Veggie superheroes encourage kids to use elementary school salad bars

July 7, 2016 in Healthy Eating, Nutrition for Children and Teenagers, Nutrition Topics in the News

Veggie superheroes encourage kids to use elementary school salad bars

More young children take vegetables in school cafeterias when they are advertised with vinyl banners depicting vegetable superhero characters, more young children take vegetables from the salad bar.

The researchers, from The Ohio State University, tested a marketing program in 10 elementary schools, each randomly assigned to follow one of four approaches for six weeks.

Schools either continued lunchroom service as normal, added a vinyl banner with vegetable characters around the base of the salad bar, added TVs playing health education segments featuring the same characters, or added both banners and TV spots.

Before and during the study, 6 to 8 percent of kids at schools without the marketing programs took vegetables from the salad bar.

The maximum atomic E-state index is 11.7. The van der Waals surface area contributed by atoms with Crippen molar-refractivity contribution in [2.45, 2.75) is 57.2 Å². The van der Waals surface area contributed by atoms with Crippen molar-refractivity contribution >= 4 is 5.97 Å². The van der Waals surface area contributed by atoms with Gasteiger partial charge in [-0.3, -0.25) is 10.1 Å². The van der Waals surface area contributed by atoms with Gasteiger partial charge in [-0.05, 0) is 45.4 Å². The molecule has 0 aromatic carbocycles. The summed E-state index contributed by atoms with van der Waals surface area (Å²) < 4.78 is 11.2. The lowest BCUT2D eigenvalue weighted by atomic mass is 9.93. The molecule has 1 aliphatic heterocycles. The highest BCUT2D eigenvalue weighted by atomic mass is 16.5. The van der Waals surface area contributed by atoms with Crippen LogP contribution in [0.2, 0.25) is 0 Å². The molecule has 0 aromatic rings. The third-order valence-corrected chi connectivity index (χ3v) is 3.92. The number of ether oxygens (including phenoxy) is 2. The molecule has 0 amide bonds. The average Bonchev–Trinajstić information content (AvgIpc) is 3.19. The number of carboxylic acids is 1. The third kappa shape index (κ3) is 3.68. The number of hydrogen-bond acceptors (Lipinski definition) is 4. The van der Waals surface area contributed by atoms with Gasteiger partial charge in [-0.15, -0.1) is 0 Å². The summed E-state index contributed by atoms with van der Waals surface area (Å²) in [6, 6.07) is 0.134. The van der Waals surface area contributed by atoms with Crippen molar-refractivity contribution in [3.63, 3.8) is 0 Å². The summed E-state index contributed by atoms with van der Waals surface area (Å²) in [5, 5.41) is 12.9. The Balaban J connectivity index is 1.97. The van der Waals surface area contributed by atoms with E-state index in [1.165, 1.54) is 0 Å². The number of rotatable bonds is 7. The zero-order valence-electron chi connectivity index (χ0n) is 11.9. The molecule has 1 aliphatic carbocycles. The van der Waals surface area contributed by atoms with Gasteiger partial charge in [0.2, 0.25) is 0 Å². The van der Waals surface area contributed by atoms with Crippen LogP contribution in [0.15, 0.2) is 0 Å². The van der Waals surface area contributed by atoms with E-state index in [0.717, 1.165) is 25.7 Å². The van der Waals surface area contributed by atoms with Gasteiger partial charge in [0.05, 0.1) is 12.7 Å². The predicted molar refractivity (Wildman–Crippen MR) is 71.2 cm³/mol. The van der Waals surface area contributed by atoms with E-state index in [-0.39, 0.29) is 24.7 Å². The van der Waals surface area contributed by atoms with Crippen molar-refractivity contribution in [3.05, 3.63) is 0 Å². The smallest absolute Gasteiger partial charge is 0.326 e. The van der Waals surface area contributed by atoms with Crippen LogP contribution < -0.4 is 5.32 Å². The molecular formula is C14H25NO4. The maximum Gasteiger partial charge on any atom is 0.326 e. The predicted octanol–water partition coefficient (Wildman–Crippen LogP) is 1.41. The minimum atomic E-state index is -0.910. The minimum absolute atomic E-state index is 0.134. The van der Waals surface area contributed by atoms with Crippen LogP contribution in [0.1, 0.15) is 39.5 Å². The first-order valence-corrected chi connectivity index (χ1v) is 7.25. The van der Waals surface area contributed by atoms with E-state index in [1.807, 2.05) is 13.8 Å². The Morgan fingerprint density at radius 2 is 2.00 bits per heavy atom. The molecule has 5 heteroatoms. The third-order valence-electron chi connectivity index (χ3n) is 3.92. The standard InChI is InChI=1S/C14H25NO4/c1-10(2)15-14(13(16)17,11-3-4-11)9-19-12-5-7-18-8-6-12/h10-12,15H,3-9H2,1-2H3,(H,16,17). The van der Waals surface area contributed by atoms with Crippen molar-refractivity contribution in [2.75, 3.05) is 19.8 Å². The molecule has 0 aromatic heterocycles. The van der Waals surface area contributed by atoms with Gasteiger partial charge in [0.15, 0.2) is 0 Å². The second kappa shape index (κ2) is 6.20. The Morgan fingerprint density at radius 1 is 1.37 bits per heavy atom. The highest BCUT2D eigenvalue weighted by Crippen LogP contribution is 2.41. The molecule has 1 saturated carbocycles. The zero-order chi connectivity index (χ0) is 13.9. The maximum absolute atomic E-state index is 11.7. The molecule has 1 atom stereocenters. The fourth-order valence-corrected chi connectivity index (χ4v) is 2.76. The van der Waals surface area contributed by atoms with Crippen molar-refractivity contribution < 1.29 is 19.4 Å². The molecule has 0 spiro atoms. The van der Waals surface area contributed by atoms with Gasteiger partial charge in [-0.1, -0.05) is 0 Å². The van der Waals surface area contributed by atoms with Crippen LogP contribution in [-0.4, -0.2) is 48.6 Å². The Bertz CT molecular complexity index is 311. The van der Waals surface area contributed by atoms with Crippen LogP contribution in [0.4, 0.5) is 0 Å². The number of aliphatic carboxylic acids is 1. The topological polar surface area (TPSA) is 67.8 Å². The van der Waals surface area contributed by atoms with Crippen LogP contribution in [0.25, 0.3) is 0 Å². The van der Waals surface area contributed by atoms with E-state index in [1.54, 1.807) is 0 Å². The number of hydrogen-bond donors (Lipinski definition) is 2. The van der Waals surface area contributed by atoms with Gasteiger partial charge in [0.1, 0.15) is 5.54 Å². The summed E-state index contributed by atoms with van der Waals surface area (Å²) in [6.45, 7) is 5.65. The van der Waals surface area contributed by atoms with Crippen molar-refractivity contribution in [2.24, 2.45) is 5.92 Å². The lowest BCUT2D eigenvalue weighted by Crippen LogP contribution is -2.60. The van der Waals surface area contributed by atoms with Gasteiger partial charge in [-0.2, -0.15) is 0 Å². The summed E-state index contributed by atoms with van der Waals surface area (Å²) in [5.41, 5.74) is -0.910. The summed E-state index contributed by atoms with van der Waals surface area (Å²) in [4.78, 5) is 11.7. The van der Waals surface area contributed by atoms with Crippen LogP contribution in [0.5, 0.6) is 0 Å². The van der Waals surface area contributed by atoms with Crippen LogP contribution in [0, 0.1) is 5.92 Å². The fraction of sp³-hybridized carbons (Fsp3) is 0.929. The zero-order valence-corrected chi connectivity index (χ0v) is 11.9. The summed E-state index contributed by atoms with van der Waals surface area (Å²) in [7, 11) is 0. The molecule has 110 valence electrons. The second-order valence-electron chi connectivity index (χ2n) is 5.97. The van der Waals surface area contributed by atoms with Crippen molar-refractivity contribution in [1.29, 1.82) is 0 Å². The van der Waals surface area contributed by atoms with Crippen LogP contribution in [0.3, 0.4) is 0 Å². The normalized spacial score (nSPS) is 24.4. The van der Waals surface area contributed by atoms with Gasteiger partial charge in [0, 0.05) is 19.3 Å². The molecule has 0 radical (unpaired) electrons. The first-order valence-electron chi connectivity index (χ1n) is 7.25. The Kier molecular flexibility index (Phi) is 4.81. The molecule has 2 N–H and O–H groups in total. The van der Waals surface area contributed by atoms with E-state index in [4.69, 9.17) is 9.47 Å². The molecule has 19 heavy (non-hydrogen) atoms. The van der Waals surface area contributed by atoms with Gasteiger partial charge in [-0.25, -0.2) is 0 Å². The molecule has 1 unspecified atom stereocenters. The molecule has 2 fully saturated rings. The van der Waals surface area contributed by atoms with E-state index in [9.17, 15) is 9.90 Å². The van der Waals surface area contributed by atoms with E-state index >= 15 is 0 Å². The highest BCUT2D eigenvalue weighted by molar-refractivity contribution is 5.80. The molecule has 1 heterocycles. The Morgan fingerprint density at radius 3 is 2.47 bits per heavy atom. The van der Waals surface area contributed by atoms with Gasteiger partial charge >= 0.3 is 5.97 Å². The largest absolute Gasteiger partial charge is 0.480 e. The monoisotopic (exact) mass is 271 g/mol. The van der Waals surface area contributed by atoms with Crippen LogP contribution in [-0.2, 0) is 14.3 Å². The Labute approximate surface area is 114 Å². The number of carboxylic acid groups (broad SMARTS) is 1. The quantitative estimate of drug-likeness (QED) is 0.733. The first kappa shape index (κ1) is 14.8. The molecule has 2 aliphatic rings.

In schools with the TV segments, the proportion of kids who took veggies from the salad bar rose from 14 percent to 19 percent. With the banners, veggie selection increased from 13 percent to 24 percent.

TV and superhero banners most effective

At schools where both TV and banners were used, the proportion of kids taking vegetables went from 10 percent to 35 percent.

Girls responded positively to both TV spots and banners, but boys only increased their veggie selection when there were banners in place.

There was no measure of actual quantity of vegetable intake, however.

Banners around the base of a salad bar were easy to install, and were more effective since they were placed right at the point of selection.

These findings show that if you raise awareness and bring attention to healthy foods that kids will actually take them.

Characters made the food seem novel and appealing, however it’s not known if the effect would last.

Source: Pediatrics, online July 5, 2016.

All research on this web site is the property of Leslie Beck Nutrition Consulting Inc. and is protected by copyright. Keep in mind that research on these matters continues daily and is subject to change. The information presented is not intended as a substitute for medical treatment. It is intended to provide ongoing support of your healthy lifestyle practices.